The Monterey Bay Aquarium recognised the need to harness the potential that the youth of today possesses and to engage with teens aged between 12 and 19 years old. Vernon says it is important to engage with teenagers as they are very concerned about the ocean and are the opinion makers of a society.
The Monterey Bay Aquarium now offers two programmes to nurture young people and teach science standards through ocean-related topics. The outcomes of these programmes have included more confident and inspired teenagers who are more ocean literate and ready to act for the ocean.
Vernon says that at the heart of the teen programmes is the desire to discover what the unique spark in each teen is and how the aquarium can ignite that spark.
Manuel Cira (World Ocean Network): “Voice of Youth programme: Youth Parliaments for the Ocean”
The World Ocean Network is reaching far and wide to help young people voice their ocean concerns.
In 1998, during the Year of the Ocean, and at the concluding presentation of the Independent World Commission on the Oceans report, youths met in Lisbon and signed an Ocean Charter agreement with Unesco. The Youth Ocean Parliament (YOP) was formed.
Through the YOP, young people address featured topics and are able to start lobbying directly for their cause.
Manuel Cira says young people learn a great deal from youth parliament forums and after each session, they leave more knowledgeable. They then share that knowledge with friends and family, which has an impact on society as a whole.
Recommendations that have emerged from youth forums include developing education, supporting research, facing climate change, fostering the sustainable use of ocean resources and promoting better ocean governance.
In addition, suggestions from the YOP include creating links between different groups such as scientists, policymakers and citizens, as well as between inland and coastline projects.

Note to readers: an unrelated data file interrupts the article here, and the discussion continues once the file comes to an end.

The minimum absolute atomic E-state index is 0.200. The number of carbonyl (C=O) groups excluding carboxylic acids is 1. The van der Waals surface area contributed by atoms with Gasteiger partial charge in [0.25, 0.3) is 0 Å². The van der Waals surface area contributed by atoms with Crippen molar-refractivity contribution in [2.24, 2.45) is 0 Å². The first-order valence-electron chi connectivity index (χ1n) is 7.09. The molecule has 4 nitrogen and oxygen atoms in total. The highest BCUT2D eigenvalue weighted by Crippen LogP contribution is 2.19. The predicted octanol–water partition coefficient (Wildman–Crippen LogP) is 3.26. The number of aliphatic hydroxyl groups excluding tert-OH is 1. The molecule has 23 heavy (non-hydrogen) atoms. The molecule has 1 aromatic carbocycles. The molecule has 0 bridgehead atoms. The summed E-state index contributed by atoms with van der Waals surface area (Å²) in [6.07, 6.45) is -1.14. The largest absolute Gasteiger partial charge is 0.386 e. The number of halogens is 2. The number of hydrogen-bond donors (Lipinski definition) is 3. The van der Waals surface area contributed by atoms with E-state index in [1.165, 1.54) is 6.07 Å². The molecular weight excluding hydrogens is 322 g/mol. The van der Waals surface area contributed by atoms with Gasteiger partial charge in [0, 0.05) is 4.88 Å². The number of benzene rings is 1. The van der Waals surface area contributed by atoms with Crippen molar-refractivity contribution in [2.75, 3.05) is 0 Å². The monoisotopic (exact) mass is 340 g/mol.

The youth has also suggested the establishment of a global ethics board, which they propose to name the United Oceans.
Phillippe Vallette (Nausicaá & World Ocean Network): Aquariums: main actors towards the Blue Society
A hugely inspiring and thought-provoking presentation that introduced the concept of the Blue Society.
“Every human being on the earth depends on the oceans,” said Nausicaá Director Phillippe Vallette.
The Blue Society is an ambitious vision of society inspired by a spirit of sustainability, well being and equity. The oceans offer tremendous opportunities, including new resources, innovative solutions and positive experiences, which, if coupled with new economic, social and technological approaches, could help us to avert the current global crisis.
The World Ocean Network invites the general public, private sector, decision-makers, scientists and others to think together, build bridges and implement common projects that mobilise society to reflect on our future.
Aquariums, said Vallette, “are uniquely positioned to raise awareness, share ideas and mobilise millions of people.”